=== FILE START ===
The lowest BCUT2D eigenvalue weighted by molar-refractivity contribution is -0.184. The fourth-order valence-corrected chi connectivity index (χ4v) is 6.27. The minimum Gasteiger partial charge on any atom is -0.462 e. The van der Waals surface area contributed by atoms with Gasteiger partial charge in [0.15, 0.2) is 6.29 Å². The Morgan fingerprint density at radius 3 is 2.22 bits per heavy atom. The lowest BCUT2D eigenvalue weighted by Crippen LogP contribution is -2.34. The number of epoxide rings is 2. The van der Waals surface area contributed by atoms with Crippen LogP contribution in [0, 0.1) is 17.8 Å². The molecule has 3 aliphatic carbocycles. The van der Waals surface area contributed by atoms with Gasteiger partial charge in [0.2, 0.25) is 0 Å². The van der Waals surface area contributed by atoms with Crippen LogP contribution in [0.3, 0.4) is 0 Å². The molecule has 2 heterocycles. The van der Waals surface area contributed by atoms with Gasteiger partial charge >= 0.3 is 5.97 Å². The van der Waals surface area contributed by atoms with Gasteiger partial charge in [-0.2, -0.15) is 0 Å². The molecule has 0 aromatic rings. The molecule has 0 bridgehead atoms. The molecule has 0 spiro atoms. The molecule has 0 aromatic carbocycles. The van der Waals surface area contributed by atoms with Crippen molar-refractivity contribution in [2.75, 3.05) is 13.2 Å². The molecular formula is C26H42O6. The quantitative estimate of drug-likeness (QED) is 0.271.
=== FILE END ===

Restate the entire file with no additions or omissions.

The lowest BCUT2D eigenvalue weighted by molar-refractivity contribution is -0.184. The fourth-order valence-corrected chi connectivity index (χ4v) is 6.27. The minimum Gasteiger partial charge on any atom is -0.462 e. The van der Waals surface area contributed by atoms with Gasteiger partial charge in [0.15, 0.2) is 6.29 Å². The Morgan fingerprint density at radius 3 is 2.22 bits per heavy atom. The lowest BCUT2D eigenvalue weighted by Crippen LogP contribution is -2.34. The number of epoxide rings is 2. The van der Waals surface area contributed by atoms with Crippen LogP contribution in [0, 0.1) is 17.8 Å². The molecule has 3 aliphatic carbocycles. The van der Waals surface area contributed by atoms with Gasteiger partial charge in [0.2, 0.25) is 0 Å². The van der Waals surface area contributed by atoms with Crippen LogP contribution in [0.3, 0.4) is 0 Å². The molecule has 2 heterocycles. The van der Waals surface area contributed by atoms with Gasteiger partial charge >= 0.3 is 5.97 Å². The van der Waals surface area contributed by atoms with Gasteiger partial charge in [-0.2, -0.15) is 0 Å². The molecule has 0 aromatic rings. The molecule has 0 bridgehead atoms. The molecule has 0 spiro atoms. The molecule has 0 aromatic carbocycles. The van der Waals surface area contributed by atoms with Crippen molar-refractivity contribution in [2.75, 3.05) is 13.2 Å². The molecular formula is C26H42O6. The quantitative estimate of drug-likeness (QED) is 0.271.